Roasting Cashews

October 9, 2016: I love cashews. I love cashew butter. I love sourcing locally grown cashews here in the Philippines.

You can’t get much more local than this.

Earlier this spring, I happened to be visiting friends in Pamatawan, about a 30-minute bus ride from Subic. While I was there, Nelia and Merlyn’s father, Tatay Joe, who is 87 by the way, decided it was time to roast a batch of cashews from their tree.

Before this moment, I’d never given any thought to how cashews grow or how they are processed.

What an eye opener this day was for me. As Joe cracked open the shells, Merlyn and I peeled off the bitter, outer skin, revealing the freshly roasted cashews inside. It was hard not to gobble them all up. I resisted, except for the odd broken piece.

After about an hour, we ended up with a small bowl of cashews. It was a lot of work. Sometimes the peels came off easily, other times not so much. It certainly seemed that the well roasted nuts were much easier to peel. Merlyn sent me home with a bag of the freshest roasted cashews. Yum.

Later, as I checked into cashews a bit more, I started uncovering a whole bunch of really interesting things about these nuts. The first one being that they really aren’t nuts at all.

Here are ten fun facts about cashews:

  1. Cashews are not nuts. They are actually seeds.
  2. The seed hangs down from the outside of the cashew fruit. Because the seed is outside, the fruit is considered a false fruit. Strawberries are another example of a false fruit.
  3. The fruit can be eaten, processed into jams and jellies or fermented into alcohol. Apparently bats like the apple too. Maybe that helps to explain why there are so many fruit bats in Subic.
  4. When still in the shell, cashews resemble a large lima bean. At this point the cashews are actually quite dangerous. The shell contains an oil that can “burn” skin. For this reason, cashews aren’t sold in the shell to consumers.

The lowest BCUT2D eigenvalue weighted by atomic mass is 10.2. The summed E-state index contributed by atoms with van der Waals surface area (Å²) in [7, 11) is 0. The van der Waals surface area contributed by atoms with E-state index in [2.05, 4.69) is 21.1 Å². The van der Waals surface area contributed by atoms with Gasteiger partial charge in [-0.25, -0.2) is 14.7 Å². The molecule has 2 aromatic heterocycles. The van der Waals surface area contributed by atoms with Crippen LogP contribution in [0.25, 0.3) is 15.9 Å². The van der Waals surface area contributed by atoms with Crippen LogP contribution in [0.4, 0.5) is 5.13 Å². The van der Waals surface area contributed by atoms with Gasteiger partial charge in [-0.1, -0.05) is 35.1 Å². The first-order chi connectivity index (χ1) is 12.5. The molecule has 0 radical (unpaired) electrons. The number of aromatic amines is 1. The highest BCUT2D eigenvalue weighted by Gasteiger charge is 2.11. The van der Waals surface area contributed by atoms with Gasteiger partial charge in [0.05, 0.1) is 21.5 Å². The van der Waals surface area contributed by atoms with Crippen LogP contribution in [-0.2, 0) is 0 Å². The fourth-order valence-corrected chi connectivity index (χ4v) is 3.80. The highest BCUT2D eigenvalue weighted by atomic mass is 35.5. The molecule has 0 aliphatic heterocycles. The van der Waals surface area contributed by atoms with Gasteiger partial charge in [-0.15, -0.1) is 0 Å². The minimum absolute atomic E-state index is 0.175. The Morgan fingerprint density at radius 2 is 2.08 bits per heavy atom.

5. Compounds found in the shell can be used in the manufacture of paints and varnishes.
  6. Cashews originally came from Brazil and were first introduced to India by the Portuguese before eventually making their way to Southeast Asia and the Philippines.
  7. World cashew production reached almost 630 thousand metric tons in 2014, similar to production levels of pistachios and walnuts, and lagging only behind almonds at one million metric tons. (Source: International Nut & Dried Fruit, 2014 statistics)
  8. Cashews are only grown in the tropics where there’s no risk of frost. The biggest producers are Vietnam, Nigeria and India. Brazil now lags in tenth position.
  9. In the Philippines, which is the sixth largest producing nation overall, most cashews grow in Palawan. There are also grown even closer to us, just down the road in Bataan.
  10. Roasting the shells and getting the cashews out isn’t an easy process. It’s no wonder they’re expensive.

Around Subic Bay, there are a number of ladies that hawk bags of roasted cashews from one of a few different small local cashew producers at very reasonable prices. Of course, when I am running out of cashews, they are nowhere to be found and I am forced instead to buy cashews from the grocery store. Invariably the ones for sale in the shops are processed in Vietnam and elsewhere.

Have you ever seen a cashew in the shell? I still have my first pod tucked away somewhere on MOKEN. At some point I expect it will be confiscated by quarantine officials when we enter a country that has restrictions on agricultural imports.


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